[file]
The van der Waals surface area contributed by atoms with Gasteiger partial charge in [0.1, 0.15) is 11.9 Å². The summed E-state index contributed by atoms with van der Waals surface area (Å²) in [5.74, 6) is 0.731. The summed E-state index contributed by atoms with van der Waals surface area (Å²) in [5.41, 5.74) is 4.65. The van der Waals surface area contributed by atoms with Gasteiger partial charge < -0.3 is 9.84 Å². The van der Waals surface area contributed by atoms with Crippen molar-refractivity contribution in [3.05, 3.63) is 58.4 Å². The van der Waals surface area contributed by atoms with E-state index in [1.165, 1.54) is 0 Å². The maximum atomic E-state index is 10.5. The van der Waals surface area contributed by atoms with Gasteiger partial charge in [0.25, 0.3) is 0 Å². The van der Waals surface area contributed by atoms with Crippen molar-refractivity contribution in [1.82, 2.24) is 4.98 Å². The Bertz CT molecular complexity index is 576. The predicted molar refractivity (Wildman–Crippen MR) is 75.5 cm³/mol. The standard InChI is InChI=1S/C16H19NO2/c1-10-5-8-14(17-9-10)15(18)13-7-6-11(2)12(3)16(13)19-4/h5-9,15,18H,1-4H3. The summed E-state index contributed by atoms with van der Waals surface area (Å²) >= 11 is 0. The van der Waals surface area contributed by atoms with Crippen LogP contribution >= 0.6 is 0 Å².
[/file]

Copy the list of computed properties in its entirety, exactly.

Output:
The van der Waals surface area contributed by atoms with Gasteiger partial charge in [0.1, 0.15) is 11.9 Å². The summed E-state index contributed by atoms with van der Waals surface area (Å²) in [5.74, 6) is 0.731. The summed E-state index contributed by atoms with van der Waals surface area (Å²) in [5.41, 5.74) is 4.65. The van der Waals surface area contributed by atoms with Gasteiger partial charge < -0.3 is 9.84 Å². The van der Waals surface area contributed by atoms with Crippen molar-refractivity contribution in [3.05, 3.63) is 58.4 Å². The van der Waals surface area contributed by atoms with E-state index in [1.165, 1.54) is 0 Å². The maximum atomic E-state index is 10.5. The van der Waals surface area contributed by atoms with Gasteiger partial charge in [0.25, 0.3) is 0 Å². The van der Waals surface area contributed by atoms with Crippen molar-refractivity contribution in [1.82, 2.24) is 4.98 Å². The Bertz CT molecular complexity index is 576. The predicted molar refractivity (Wildman–Crippen MR) is 75.5 cm³/mol. The standard InChI is InChI=1S/C16H19NO2/c1-10-5-8-14(17-9-10)15(18)13-7-6-11(2)12(3)16(13)19-4/h5-9,15,18H,1-4H3. The summed E-state index contributed by atoms with van der Waals surface area (Å²) >= 11 is 0. The van der Waals surface area contributed by atoms with Crippen LogP contribution >= 0.6 is 0 Å².